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Three Ways to Practice Becoming an Adult

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UPDATED

This post is by Kathleen Cushman. Her most recent book, with WKCD colleague Barbara Cervone, is Belonging and Becoming: The Power of Social and Emotional Learning in High Schools (Harvard Education Press).

 

In my last post, middle school students spoke of the ways they came to think of their school as "my place."

But when I speak with high school students, they are already thinking beyond the landscape of school. Most of them have tasted the experience of being out in the world on their own. Some have major responsibilities in their families. Many are looking at college, or looking for work.

With or without adults as role models and sounding boards, they are developing their ideas about their own possible selves. They are becoming adult.

What can high schools do to support this seismic transition? What school structures and practices best help youth negotiate the passage from adolescence to adulthood?

In the schools I have studied with What Kids Can Do, I have seen young people who had daily opportunities to:

  1. Identify questions that matter to them.
  2. Make meaningful choices in their personal behaviors and their academic behaviors.
  3. Reflect on their own learning process and how that could affect their study and work habits.

Elijah's school, for example, created a class called "Sixteen" in which students explored anthropological techniques by making extended video calls to peers in very different cultures. In the video clip below, we can see how Elijah puzzles over their various marriage customs, trying visibly to take an unfamiliar perspective. His questions matter to him--precisely because he, too, is crossing the bridge to adulthood.

 

 

After Michecarly started high school, he took pride in shifting his interactions with school adults from confrontation to camaraderie. Here he thinks aloud about what kind of man he wants to be. He fumbles for the right words, speaking of his intention to regulate his personal behavior. "It's something within myself," he says. "I have to change, because this is gonna be for myself. I just want my kids to be like . . . 'Yo, my dad is the best.'"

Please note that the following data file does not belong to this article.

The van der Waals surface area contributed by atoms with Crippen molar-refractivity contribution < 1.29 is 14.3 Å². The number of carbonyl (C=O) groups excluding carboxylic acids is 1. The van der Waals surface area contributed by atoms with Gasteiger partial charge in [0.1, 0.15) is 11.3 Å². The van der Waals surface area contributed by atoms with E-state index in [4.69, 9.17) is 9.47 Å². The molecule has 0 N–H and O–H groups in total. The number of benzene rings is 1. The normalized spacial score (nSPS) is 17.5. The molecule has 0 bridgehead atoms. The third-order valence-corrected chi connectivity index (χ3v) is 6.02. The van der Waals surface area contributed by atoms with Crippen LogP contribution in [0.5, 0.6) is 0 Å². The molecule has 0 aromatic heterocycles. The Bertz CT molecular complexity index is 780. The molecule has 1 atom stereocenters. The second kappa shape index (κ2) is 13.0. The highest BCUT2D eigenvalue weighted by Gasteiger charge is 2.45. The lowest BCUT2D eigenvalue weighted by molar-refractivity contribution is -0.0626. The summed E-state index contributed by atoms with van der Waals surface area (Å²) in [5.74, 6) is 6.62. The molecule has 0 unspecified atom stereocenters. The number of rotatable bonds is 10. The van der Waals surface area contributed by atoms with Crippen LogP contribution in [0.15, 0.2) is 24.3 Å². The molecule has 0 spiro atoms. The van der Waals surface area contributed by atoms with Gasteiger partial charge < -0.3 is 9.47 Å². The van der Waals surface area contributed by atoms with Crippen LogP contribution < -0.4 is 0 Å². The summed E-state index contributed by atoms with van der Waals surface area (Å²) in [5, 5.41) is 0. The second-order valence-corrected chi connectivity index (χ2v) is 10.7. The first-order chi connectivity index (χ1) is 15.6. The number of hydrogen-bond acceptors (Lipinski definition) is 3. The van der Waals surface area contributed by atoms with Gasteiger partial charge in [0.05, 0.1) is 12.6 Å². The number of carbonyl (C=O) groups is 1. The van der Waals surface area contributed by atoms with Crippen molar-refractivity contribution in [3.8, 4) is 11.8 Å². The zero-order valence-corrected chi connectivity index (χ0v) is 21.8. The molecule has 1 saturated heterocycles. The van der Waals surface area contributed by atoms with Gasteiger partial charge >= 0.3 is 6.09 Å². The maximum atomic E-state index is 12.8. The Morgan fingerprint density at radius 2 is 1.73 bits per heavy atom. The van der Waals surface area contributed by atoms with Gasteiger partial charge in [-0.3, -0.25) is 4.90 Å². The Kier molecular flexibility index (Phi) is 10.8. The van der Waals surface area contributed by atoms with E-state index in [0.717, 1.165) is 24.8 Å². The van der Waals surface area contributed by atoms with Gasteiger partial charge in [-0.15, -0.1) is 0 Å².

Garlyn, at 14, defended her right to ask questions when she didn't understand something in class, even if everyone else did. "Every new idea is a risk," she declared here. And Rashaun used an example from his school band to illustrate his conviction that in academic work, too, "you gotta keep goin' at it." Like coaches, he concluded, "teachers know when not to push you over the limit, but they know when you're not workin' at your hardest point . . . so that they will push you . . . until finally it comes through and I get it."

UPDATED: New video added

   

Rashaun nails the point. As Ted Sizer long ago advised, our role as adults in school is primarily that of coach--setting up practice opportunities for students, and giving them encouraging, timely, and specific feedback. In the high schools I have been documenting, in any number of different contexts, educators make that central to their work.

As our young people make the passage to adulthood, nothing could matter more.

 

 

 

 

 

 

 

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